As a result, Christians began demanding "care for vulnerable bodies," speaking out against slavery and supporting the needs of poor people, and that concern included opposition to contraception, he said.

Archbishop Chaput noted that Christian opposition to contraception continued until the 1930 Lambeth Conference of Anglican bishops, which determined that while the preferred method of avoiding birth should be sexual abstinence, other methods may be used to prevent pregnancy as long as they fell in line with Christian principles.

"Their minor tweak gradually turned into a full reversal on the issue of contraception. Other Christian leaders followed suit," he said.

"Today this leaves the Catholic Church almost alone as a body of Christian believers whose leaders still maintain the historic Christian teaching on contraception," he continued. "The church can thus look stubborn and out of touch for not adjusting her beliefs to the prevailing culture. But she's simply remaining true to the faith she received from the apostles and can't barter away."

Since then, Archbishop Chaput said, "developed society has moved sharply away from Christian faith and morals, without shedding them completely."

He echoed author G.K. Chesterton, who asserted that society is surrounded by "fragments of Christian ideas removed from their original framework and used in strange new ways. Human dignity and rights are still popular concepts, just don't ask what their foundation is or whether human rights have any solid content beyond sentiment or personal preference."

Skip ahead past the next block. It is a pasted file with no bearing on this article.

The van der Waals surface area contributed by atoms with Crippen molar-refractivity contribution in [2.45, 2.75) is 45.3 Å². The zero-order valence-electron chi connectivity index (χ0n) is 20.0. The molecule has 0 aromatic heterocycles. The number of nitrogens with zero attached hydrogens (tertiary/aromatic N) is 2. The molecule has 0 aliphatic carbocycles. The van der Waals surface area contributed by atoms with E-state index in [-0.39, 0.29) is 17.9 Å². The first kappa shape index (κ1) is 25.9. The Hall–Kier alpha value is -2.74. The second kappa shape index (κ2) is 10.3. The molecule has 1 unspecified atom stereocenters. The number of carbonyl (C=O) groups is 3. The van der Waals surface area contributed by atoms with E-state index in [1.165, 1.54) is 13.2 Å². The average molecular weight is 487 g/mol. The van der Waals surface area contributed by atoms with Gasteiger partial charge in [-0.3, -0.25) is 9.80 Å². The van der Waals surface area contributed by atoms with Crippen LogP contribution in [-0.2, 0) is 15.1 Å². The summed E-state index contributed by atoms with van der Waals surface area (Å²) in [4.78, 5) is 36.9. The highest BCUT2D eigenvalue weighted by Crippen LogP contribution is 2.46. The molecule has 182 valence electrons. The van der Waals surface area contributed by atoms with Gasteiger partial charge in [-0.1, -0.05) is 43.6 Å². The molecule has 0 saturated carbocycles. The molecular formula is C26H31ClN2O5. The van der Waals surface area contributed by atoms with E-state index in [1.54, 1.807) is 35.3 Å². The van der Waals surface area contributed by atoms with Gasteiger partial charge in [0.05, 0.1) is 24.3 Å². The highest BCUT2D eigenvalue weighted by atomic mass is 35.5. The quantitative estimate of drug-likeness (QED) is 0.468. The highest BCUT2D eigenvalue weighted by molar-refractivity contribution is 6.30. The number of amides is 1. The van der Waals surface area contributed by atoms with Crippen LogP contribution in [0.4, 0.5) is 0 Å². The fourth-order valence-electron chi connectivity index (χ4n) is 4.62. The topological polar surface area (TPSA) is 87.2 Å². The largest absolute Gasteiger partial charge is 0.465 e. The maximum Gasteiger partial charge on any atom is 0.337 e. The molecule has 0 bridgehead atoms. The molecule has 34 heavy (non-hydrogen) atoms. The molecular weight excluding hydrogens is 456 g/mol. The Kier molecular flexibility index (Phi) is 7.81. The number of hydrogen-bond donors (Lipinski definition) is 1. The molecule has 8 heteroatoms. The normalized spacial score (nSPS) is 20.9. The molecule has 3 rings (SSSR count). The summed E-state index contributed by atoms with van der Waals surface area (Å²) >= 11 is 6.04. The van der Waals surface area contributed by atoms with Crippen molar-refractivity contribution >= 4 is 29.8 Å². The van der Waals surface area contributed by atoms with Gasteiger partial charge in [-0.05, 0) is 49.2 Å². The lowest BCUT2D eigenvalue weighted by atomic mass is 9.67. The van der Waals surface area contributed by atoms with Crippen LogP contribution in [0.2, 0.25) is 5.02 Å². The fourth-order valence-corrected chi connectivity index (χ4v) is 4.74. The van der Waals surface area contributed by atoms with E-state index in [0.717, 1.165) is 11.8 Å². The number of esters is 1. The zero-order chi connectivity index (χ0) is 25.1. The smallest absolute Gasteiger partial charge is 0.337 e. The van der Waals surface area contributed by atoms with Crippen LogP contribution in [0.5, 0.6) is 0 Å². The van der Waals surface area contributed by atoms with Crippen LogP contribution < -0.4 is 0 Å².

"Our culture isn't reverting to the paganism of the past. It's creating a new religion to replace Christianity. It's that we understand that today's new sexual mores are part of this larger change."

The moral conflicts society faces, such as broken families, social unraveling and "gender confusion" stems "from our disordered attitudes toward creation and our appetite to master, reshape and even deform nature to our wills. We want the freedom to decide what reality is. And we insist on the power to make it so," he said.

Such thinking is manifest in efforts to master the limitations of the human body and "attack the heart of our humanity," the archbishop added.

Blessed Paul explains that "marriage is not just a social convention we've inherited, but the design of God himself. Christian couples are called to welcome the sacrifices that God's design requires so they can enter into the joy it offers. This means that while husbands and wives may take advantage of periods of natural infertility to regulate the birth of their children, they can't actively intervene to stamp out the fertility that's natural to sexual love," he said.

Because the church's teaching often was not being followed prior to the encyclical, Archbishop Chaput said Blessed Paul offered four predictions if that trend continued: widespread infidelity and the general lowering of morality; loss of respect for women as they become viewed as instruments of selfish enjoyment rather than as beloved companions; public policies that advocate and implement birth control as a form of population policy; and humans thinking they had unlimited dominion over their own bodies, turning the person into the object of his or her own intrusive power.

"Half a century after 'Humanae Vitae' the church in the United States is at a very difficult but also very promising moment," the archbishop said. "Difficult because the language of Catholic moral wisdom is alien to many young people, who often leave the church without every really encountering her. Promising because the most awake of those same young people want something better and more enduring than the emptiness and noise they now have.

"Our mission now, as always, is not to surrender to the world as it is, but to feed an ennoble the deepest yearnings of the world and thereby to lead it to Jesus Christ and his true freedom and joy."